In 2007, 'one of the busiest years on record', a whopping 7,834 people were rescued by the UK's Royal National Lifeboat Institution (RNLI) lifeboats and over half of lifeboat launches were to leisure craft. However, the most worrying news was the increase in Man Overboard rescues
RNLI inshore lifeboat Leslie and Peter Downes D-676 escorting the sailing yacht Cilan which was taking on water, photo by RNLI
The final RNLI rescue figures for 2007 also show an increase in the number of man overboard incidents for leisure craft – rising from 161 (2006) to 201 (2007), up 25% from 2006.
RNLI cliff rescue
Commenting on the rise in RNLI rescues to man overboard incidents, RNLI Sea Safety Manager, Peter Chennell says:
‘Although only a relatively small percentage of the total reasons for lifeboat call-outs to leisure boaters, it’s worrying to see such a large increase in man overboard incidents. It is hoped the boating public have started to take on board the RNLI’s lifejacket awareness campaign message, useless unless worn.
‘We’re aiming to encourage more of the boating community to automatically put their lifejackets on when they go to sea and decide when to take them off, because experience tells us that in an emergency there is not always time to make sure your lifejacket is securely and correctly fitted. Wearing a lifejacket is one of the RNLI’s five sea safety tips along with: checking your engine and fuel; telling others where you’re going; carrying some means of calling for help; and keeping an eye on weather and tides.’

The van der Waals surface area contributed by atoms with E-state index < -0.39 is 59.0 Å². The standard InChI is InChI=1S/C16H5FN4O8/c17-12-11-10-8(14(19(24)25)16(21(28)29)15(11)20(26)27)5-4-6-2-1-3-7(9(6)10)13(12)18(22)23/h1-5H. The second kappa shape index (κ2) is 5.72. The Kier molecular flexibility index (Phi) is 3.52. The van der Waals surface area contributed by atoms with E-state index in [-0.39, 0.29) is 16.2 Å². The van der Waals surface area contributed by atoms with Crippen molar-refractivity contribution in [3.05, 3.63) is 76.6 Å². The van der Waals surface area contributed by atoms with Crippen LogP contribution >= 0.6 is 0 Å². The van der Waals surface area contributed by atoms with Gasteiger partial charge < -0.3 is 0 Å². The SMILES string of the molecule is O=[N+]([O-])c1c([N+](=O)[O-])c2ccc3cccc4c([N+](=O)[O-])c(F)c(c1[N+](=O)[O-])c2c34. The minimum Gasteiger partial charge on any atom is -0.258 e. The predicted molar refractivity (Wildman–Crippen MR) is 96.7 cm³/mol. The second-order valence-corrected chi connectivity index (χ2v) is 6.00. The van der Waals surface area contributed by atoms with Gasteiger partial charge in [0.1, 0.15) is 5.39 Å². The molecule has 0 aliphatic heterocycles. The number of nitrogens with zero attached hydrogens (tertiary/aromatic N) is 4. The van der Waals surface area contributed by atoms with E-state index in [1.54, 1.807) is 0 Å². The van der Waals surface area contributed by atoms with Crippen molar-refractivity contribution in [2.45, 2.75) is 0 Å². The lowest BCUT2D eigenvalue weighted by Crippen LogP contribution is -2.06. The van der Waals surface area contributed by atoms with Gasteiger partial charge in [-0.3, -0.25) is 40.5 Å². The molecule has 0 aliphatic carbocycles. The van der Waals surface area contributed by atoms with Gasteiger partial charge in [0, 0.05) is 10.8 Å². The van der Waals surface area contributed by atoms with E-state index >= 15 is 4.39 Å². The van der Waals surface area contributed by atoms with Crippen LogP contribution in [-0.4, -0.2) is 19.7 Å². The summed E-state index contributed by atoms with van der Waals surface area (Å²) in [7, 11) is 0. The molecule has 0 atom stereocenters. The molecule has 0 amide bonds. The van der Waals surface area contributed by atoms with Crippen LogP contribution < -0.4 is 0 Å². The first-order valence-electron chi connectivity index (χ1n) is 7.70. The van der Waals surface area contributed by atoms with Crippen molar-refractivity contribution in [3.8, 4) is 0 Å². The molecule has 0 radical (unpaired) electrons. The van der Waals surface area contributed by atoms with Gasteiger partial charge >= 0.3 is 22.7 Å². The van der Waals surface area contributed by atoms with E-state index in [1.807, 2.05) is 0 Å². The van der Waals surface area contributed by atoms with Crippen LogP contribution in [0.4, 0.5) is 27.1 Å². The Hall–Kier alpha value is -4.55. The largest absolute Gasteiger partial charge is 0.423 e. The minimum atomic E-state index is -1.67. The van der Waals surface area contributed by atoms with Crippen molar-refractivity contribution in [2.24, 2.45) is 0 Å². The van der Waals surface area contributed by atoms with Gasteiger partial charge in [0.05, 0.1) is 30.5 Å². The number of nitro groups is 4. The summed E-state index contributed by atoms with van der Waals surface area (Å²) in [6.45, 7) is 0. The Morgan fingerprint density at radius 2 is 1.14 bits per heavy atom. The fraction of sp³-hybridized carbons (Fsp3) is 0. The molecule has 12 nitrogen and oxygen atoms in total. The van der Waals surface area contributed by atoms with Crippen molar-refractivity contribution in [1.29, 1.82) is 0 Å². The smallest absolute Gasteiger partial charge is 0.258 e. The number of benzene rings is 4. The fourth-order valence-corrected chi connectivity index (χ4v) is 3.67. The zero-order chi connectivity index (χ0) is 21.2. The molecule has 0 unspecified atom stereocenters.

Final figures show that the RNLI’s lifeboats were launched 8,141 times during 2007, rescuing 7,834 people. More than half of the 8,141 RNLI lifeboat launches – 4,287 – were to recreational sea users in leisure craft. This figure is down slightly on 2006 rescues (4,361), perhaps due to the unseasonable weather in the early summer months.
Of the 4,287 RNLI lifeboat launches to leisure craft in 2007 almost half (43%) were to powered craft2, well over a third (40%) of lifeboat launches were to the aid of sailing craft3 and 17% were to manual leisure craft4.
The major cause for RNLI lifeboat launches to (manual, power and sailing) leisure craft, as in previous years, was overwhelmingly machinery failure (29% of incidents), this is followed by craft being stranded or grounded (13%) and vessels meeting adverse weather conditions (9%) as the three main causes for lifeboat launches to leisure craft in 2007.
The top three reasons for lifeboat launches to each specific type of leisure craft in 2007 were machinery or engine failure for both power and sailing leisure craft, while the impact of adverse weather conditions was the main reason for lifeboat launches to manual leisure craft.
Despite fewer visitors to the coast during the early summer months5 due to the unseasonable weather, RNLI lifeboats and lifeguards continued to respond to a high number of calls for help, as more and more people are using the water and beaches for leisure pursuits. RNLI lifeguards, who were operational on 71 beaches in the south west of England and East Anglia, rescued 1,350 people, came to the aid of a further 9,883 people and responded to 8,201 incidents. The wet summer weather also meant that the RNLI’s Flood Rescue Team and volunteer lifeboat crews were particularly active inland, rescuing another 200 people in flood hit areas across the UK during the summer months.
UK residents should know that the RNLI depends on voluntary contributions and legacies for its income:
*The RNLI is a registered charity that saves lives at sea.
*It provides, on call, the 24-hour service necessary to cover search and rescue requirements to 100 nautical miles out from the coasts of the United Kingdom and the Republic of Ireland.
*There are over 230 lifeboat stations.
*RNLI Lifeguards operate on many of the busiest beaches in the UK.
*The RNLI further saves lives through sea and beach education.
To find out how to support the RNLI, go to their website